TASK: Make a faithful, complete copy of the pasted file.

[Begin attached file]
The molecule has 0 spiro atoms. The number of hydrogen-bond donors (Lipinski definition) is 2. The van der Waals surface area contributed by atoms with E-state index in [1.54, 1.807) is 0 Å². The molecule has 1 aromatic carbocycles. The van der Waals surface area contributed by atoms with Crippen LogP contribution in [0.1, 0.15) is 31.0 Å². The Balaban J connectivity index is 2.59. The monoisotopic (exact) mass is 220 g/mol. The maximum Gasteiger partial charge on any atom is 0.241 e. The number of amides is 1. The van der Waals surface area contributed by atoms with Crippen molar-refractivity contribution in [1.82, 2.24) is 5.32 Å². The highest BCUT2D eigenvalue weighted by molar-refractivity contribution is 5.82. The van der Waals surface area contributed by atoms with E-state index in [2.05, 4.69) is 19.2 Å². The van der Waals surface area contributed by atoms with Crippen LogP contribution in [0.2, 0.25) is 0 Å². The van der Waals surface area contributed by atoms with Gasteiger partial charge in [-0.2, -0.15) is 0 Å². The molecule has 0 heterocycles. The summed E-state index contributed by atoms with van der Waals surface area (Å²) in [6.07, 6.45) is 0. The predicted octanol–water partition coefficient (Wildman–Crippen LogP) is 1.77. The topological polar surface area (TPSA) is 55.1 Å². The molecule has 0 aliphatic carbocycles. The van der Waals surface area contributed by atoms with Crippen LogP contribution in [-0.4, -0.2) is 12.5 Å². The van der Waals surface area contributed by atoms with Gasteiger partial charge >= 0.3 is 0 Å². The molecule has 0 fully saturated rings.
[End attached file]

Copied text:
The molecule has 0 spiro atoms. The number of hydrogen-bond donors (Lipinski definition) is 2. The van der Waals surface area contributed by atoms with E-state index in [1.54, 1.807) is 0 Å². The molecule has 1 aromatic carbocycles. The van der Waals surface area contributed by atoms with Crippen LogP contribution in [0.1, 0.15) is 31.0 Å². The Balaban J connectivity index is 2.59. The monoisotopic (exact) mass is 220 g/mol. The maximum Gasteiger partial charge on any atom is 0.241 e. The number of amides is 1. The van der Waals surface area contributed by atoms with Crippen molar-refractivity contribution in [1.82, 2.24) is 5.32 Å². The highest BCUT2D eigenvalue weighted by molar-refractivity contribution is 5.82. The van der Waals surface area contributed by atoms with E-state index in [2.05, 4.69) is 19.2 Å². The van der Waals surface area contributed by atoms with Crippen LogP contribution in [0.2, 0.25) is 0 Å². The van der Waals surface area contributed by atoms with Gasteiger partial charge in [-0.2, -0.15) is 0 Å². The molecule has 0 heterocycles. The summed E-state index contributed by atoms with van der Waals surface area (Å²) in [6.07, 6.45) is 0. The predicted octanol–water partition coefficient (Wildman–Crippen LogP) is 1.77. The topological polar surface area (TPSA) is 55.1 Å². The molecule has 0 aliphatic carbocycles. The van der Waals surface area contributed by atoms with Crippen LogP contribution in [-0.4, -0.2) is 12.5 Å². The van der Waals surface area contributed by atoms with Gasteiger partial charge >= 0.3 is 0 Å². The molecule has 0 fully saturated rings.